Calibrations of the nephelometer were performed regularly using calibration standards of constant NTU (turbidity) value. Measurements of control solutions were also performed regularly. These measurements also showed little to no changes over a period of several months. There was no problem obtaining and maintaining usable control solutions for this purpose that have very low NTU values over long periods of time (ranging from 0.02 to 0.04 NTUs for our purified water and 0.04 to 0.05 NTUs for the Arrowhead water).
ResultsResults – UV Absorption Spectroscopy
The UV absorption of bulk treated and fresh Arrowhead water has been examined over a wavelength range of 200 to 320 nm. This is all in the UV range of the electromagnetic spectrum with the 320 nm end of the range approaching visible light. The results are presented in Figure 1.
Figure 1: UV absorbance and % transmission vs. wavelength.
Figure 2: UV absorbance and % transmission vs. wavelength (detail: 200-250 nm).
As can be seen in Figure 1, there is a substantial absorption peak at 270 nm similar to EZ water as described by others (Chai et al., 2008). In addition, there is a pronounced shoulder or inflection point at 210 nm. This inflection point has not been reported before for either bulk water or EZ water. A close up of this shoulder is shown in Figure 2. In the untreated water absorbance, the curve from 200-215 nm is concave downward. In the treated water absorbance up to the shoulder, the curve is concave upward indicating the presence of a shoulder near 210 nm. In Figure 1, the treated absorbance values are all higher than the untreated values. The two curves tend to approach each other as the visible wavelengths are approached. Thus, anomalous UV absorption is demonstrated for treated water at all UV wavelengths.
Figure 3: Turbidity (NTU) vs. time.
Results – Nephelometry
Using a nephelometer to measure light scattering from treated vs. untreated Arrowhead water is also very revealing. The Arrowhead Spring water was remotely exposed to Kaszyk’s proprietary catalytic towers. This procedure produced treated water using an effect we call a “subtle energy” effect. We measured the turbidity values of our own purified water as well as locally acquired Arrowhead Mountain Spring water from a commercial vendor. These water samples were placed in glass bottles that would eventually be sent to Kaszyk for treatment. After we were satisfied with the baseline turbidity readings that we were obtaining from these controls, we sealed the tops of the bottles with liquid wax. After the wax hardened, we ink-marked the surface of the wax and sent the bottles to Kaszyk. When the treated bottles were returned, we carefully verified that the wax seal was undisturbed. In two test cases, we sent and received the bottles via mail. In one case, we hand-delivered the bottles to Kaszyk and returned to our lab with them after Kaszyk’s treatment. After unsealing the returned, treated bottles, we made turbidity measurements immediately. The first two tests were inconclusive. The reason for this was revealed by the third test. When the 3rd sealed bottle was returned, we inverted the sample before each measurement in a change of protocol that had not been used in the earlier sealed bottle tests. In this case, like the other sealed bottles, the control Arrowhead water sample had not been tampered with during the treatment process and the initial value measured (before inversion) was close to the value that it read before sending to Kaszyk. However, thereafter, the sample was inverted prior to measurement and the result shown in Figure 3 was obtained.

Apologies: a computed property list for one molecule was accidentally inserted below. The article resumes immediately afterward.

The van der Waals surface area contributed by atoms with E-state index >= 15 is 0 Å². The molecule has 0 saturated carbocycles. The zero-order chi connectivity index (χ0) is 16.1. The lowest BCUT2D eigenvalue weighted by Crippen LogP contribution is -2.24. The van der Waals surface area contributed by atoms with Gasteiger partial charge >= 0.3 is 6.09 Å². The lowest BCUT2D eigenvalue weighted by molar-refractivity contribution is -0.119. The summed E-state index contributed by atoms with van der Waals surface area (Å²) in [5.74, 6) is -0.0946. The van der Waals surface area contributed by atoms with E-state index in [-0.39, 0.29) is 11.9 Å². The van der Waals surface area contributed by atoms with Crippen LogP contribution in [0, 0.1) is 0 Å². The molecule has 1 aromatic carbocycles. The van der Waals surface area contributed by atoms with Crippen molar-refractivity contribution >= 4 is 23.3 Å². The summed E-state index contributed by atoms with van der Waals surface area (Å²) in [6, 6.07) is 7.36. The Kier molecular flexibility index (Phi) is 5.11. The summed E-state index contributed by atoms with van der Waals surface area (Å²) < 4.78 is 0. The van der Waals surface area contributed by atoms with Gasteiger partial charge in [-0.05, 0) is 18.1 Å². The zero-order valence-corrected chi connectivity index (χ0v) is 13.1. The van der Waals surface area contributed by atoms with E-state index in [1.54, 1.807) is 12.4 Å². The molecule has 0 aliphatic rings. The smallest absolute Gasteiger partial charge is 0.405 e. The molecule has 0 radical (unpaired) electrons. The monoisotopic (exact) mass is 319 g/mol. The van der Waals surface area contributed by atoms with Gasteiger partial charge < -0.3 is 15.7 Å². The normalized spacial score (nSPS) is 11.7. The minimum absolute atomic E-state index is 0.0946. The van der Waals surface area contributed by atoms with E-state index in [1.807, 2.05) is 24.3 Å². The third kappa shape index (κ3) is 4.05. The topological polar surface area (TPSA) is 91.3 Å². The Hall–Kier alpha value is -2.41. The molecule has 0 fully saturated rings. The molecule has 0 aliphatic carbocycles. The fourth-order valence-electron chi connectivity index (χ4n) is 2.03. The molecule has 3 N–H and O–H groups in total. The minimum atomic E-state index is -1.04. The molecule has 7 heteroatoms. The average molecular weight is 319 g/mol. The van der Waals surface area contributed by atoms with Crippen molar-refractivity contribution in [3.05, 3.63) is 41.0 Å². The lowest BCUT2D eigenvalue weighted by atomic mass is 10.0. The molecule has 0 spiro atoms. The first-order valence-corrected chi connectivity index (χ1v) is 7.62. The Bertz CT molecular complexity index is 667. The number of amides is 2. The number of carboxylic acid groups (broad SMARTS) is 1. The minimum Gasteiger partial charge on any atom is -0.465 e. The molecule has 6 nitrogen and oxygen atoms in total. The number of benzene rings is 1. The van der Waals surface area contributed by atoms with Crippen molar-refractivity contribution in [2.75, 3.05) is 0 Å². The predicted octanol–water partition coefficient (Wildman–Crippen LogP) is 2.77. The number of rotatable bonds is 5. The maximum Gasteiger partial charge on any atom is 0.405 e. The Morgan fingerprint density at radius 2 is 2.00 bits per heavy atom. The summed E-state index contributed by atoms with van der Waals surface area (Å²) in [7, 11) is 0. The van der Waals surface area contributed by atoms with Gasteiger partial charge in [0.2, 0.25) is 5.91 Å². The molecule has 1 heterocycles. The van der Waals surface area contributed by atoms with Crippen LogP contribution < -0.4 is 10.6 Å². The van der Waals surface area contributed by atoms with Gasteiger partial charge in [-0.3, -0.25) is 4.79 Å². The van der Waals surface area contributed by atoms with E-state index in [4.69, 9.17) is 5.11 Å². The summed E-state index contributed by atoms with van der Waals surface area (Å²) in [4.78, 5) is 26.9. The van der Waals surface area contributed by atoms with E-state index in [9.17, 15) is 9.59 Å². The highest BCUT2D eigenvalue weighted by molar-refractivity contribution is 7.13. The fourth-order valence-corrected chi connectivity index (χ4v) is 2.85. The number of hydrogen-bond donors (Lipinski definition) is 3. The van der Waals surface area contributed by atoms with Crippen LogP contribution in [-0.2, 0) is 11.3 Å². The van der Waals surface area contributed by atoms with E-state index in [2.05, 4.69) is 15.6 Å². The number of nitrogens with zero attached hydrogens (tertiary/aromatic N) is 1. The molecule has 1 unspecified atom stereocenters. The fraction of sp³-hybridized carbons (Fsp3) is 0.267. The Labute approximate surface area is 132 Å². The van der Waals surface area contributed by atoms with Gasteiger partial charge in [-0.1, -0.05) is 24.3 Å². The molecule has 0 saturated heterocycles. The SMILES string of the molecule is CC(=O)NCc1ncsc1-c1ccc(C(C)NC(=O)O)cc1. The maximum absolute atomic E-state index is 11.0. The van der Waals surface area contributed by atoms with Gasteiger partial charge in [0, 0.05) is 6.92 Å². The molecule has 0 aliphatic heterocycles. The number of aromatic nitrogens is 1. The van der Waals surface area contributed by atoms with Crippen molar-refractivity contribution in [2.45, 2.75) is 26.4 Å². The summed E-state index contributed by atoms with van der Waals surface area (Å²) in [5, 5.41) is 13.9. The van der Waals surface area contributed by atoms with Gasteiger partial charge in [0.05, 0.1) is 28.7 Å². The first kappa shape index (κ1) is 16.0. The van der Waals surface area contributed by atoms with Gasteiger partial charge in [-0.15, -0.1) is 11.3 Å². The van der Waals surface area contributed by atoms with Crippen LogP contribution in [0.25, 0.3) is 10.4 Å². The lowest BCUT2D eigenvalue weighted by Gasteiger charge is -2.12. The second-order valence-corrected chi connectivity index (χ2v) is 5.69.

The Figure 3 result was a substantial new discovery that indicated that the input of mechanical energy enhanced the light scattering effect. Note that the effect is cumulative with time and that the values approached those that are considered high for drinking water. At this point we realized that the Kaszyk treatment process does significantly affect our sealed control waters; but to measure it we needed to activate the sample via a mechanical inversion process. This inversion process resembled a re-suspension of light-scattering particles even though there were, apparently, no light-scattering solid particles physically added to the sealed sample.